I've been really interested in Flexinol lately (aka Nitinol Muscle Wires). I've come to a nice stopping point where I've put together some basic actuators and a driver circuit so I figured it was a good time to post.
The embedded video shows two projects. One is linear, moving in a straight line like a solenoid. The other rotates on a pivot point like a servo.
For those unfamiliar, Nitinol is a shape memory alloy. When made into Muscle Wire it will respond to heat and contract when it reaches a specific temperature. In these circuits the heat is generated by running an electric current through the wire.
The control circuit for both devices is built around a PIC16F690 microcontroller and a ULN2003A Darlington array. All the micro does for this demonstration is toggle power to the Darlingtons at intervals of about two seconds. Flexinol actually needs a good bit of juice to do its magic- how much varies by the gauge of the wire. Here I'm providing 200ma to the rotating actuator and 320ma to the linear actuator.
Nitinol is interesting stuff. It's been around since the early 1960s and even though the potential for robotics is fairly obvious, you don't see it used in too many projects. I've seen Nitinol described both as "a solution looking for a problem" and "a revolution waiting to happen."
Flexinol has some very attractive characteristics. Since the Nitinol shape memory effect does not rely on magnetism for movement, there is none of the electrical noise you get with servos and other motors. Flexinol is also very strong but adds virtually no weight to a project. The largest gauge available is .020" (.51mm) which can lift 7.85 pounds (3560 grams). These projects use .004" Flexinol which will lift .31 pounds and .005" Flexinol which will lift .49 pounds.
Working with Flexinol does present some significant challenges. Solder or glue won't hold for long so you have to crimp it. I'm using #2-56 machine screws and nuts as adjustable crimps and they seem to be working out pretty well. They're also good general fasteners and electrical conductors so I'm using them for all the attachments. Regardless of how it is crimped, ultimate failure at the crimp joint is a chronic problem with Flexinol projects. Another big problem is cycle time. Nitinol needs to cool off in between contractions and with the heavier gauges that can take many seconds. Cycle time is not as much of an issue with these actuators because of the relatively small gauge of wire.
Although it contracts with a lot of force, Flexinol doesn't move very far. Depending on the configuration it will usually shorten by about 4-5%. Both of these devices apply mechanical advantage to convert some of the available force to movement over a greater distance. The leverage applied in the rotating actuator is probably familiar to most people. The linear actuator uses a less common technique called an angled pull to trade some force for greater distance.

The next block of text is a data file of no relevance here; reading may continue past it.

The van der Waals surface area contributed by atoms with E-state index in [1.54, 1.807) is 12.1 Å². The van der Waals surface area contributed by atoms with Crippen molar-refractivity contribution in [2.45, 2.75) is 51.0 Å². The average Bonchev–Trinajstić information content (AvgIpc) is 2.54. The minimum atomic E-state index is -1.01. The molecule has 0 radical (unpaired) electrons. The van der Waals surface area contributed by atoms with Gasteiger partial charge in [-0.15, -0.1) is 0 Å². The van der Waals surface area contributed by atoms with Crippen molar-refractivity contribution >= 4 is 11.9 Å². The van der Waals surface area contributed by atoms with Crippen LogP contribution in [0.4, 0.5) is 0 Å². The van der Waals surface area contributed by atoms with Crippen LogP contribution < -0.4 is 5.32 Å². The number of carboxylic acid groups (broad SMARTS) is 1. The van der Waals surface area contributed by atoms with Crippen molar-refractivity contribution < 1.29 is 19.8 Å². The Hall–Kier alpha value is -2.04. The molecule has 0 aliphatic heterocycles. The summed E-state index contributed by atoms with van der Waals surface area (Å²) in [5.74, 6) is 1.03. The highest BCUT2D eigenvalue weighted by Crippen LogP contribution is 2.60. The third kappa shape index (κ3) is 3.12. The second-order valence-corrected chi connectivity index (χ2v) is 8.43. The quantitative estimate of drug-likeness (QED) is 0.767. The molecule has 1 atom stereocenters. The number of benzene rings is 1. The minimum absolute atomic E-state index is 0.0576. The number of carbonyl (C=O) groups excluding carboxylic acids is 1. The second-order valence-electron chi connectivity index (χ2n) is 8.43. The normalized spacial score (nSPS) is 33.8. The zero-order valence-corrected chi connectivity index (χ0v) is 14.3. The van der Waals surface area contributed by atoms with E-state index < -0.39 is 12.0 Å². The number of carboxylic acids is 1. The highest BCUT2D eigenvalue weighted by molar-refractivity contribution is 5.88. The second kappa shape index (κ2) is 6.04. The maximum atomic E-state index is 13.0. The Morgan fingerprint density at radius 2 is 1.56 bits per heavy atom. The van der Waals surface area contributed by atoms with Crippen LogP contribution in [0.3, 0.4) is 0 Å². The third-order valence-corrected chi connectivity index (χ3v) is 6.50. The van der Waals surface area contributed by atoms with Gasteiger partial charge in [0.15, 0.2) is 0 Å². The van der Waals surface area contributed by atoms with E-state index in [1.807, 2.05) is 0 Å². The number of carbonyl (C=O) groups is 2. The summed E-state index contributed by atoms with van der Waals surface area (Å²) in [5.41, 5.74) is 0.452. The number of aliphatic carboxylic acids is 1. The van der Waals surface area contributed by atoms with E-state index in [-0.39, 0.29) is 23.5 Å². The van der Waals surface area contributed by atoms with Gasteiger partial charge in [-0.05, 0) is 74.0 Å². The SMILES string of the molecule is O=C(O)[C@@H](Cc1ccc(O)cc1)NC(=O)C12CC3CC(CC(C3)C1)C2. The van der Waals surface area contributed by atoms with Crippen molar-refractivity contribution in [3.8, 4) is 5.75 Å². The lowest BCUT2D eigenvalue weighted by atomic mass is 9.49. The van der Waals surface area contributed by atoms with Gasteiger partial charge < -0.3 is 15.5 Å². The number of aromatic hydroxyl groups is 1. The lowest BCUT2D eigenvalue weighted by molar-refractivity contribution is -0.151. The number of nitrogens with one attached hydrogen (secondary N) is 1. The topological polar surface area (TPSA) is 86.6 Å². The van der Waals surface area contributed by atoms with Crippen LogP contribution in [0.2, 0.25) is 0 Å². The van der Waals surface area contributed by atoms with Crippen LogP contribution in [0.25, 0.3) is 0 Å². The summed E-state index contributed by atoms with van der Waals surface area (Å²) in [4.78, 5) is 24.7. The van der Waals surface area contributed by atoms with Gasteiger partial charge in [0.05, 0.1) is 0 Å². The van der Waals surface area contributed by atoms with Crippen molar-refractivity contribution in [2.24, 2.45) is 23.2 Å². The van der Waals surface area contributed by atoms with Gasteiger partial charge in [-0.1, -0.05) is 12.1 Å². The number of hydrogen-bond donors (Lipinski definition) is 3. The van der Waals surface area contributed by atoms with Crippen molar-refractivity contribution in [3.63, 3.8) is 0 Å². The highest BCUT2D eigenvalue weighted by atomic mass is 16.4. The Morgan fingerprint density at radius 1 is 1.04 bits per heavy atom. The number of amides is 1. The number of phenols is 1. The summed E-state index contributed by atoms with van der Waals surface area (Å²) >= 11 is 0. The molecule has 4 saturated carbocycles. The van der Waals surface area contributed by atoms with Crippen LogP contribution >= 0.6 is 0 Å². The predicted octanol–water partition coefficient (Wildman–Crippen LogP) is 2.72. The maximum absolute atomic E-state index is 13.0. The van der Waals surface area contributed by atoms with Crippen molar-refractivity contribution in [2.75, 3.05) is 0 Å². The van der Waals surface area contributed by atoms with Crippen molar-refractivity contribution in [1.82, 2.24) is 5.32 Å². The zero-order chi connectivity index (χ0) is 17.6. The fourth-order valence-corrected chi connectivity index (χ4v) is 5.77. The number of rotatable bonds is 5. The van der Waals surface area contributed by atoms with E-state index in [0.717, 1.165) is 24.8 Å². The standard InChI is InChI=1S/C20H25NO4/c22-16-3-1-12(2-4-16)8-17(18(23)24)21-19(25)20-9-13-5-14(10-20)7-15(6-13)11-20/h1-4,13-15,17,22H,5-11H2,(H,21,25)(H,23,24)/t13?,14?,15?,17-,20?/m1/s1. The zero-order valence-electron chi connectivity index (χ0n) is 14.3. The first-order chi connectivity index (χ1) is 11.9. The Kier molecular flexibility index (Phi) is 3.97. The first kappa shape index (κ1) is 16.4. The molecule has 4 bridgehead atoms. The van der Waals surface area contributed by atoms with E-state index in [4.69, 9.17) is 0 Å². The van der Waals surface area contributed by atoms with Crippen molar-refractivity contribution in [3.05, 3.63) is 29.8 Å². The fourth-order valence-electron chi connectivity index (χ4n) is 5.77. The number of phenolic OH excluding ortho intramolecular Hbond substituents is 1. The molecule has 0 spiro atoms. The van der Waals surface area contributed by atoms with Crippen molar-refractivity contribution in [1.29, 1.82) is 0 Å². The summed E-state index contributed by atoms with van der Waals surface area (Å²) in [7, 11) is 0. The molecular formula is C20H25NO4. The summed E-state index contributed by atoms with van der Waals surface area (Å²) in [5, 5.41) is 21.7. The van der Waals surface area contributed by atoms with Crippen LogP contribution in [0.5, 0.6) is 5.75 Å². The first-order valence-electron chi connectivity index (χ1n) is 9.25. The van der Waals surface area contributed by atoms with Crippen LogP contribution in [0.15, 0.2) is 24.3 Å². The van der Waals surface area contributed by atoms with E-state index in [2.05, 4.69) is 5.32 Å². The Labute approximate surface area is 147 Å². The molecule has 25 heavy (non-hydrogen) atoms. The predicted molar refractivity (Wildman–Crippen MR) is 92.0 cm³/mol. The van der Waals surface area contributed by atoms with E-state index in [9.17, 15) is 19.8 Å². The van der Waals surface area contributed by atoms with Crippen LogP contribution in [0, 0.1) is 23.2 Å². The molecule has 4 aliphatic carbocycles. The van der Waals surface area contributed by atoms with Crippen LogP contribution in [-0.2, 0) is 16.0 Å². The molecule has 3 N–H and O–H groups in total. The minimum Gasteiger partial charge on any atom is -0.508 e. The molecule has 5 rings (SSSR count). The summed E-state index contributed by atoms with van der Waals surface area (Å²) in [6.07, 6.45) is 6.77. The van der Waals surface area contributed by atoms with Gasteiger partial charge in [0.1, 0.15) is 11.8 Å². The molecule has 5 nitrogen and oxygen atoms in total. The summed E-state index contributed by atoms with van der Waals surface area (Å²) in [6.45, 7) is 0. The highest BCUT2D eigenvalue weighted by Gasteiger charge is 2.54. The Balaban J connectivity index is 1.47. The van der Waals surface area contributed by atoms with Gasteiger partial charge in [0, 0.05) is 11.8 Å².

One significant challenge in building even simple Flexinol projects is that the wire does not return automatically to its elongated shape when cooled, but needs to be stretched back to the original length. This stretching is usually accomplished with some type of spring or bias weight, or even another piece of Flexinol. Finding the right spring for an application can be tricky. It needs to be strong enough to pull the Flexinol back into shape, but not so strong that the Flexinol can't move to begin with. There's some science to the selection, but when working with found parts or designing yourself, there's also some trial and error. The linear actuator shown here uses a compression spring that was salvaged from a ball point pen which is performing quite well. The rotating actuator uses a crude extension spring that I fashioned from K&S .020" music wire. You'll see a lot of music wire springs in Flexinol projects. Like the machine screws, music wire is conductive and in this actuator is part of the circuit.
The main structures of the actuators are made from Plastruct styrene plastic. Styrene is available from hobby shops and mail order. It's very generic stuff usually marketed to scratch model builders, model train builders etc. For these projects I used .080" sheets and strips, 3/16" diameter tubes, and .100" diameter rods.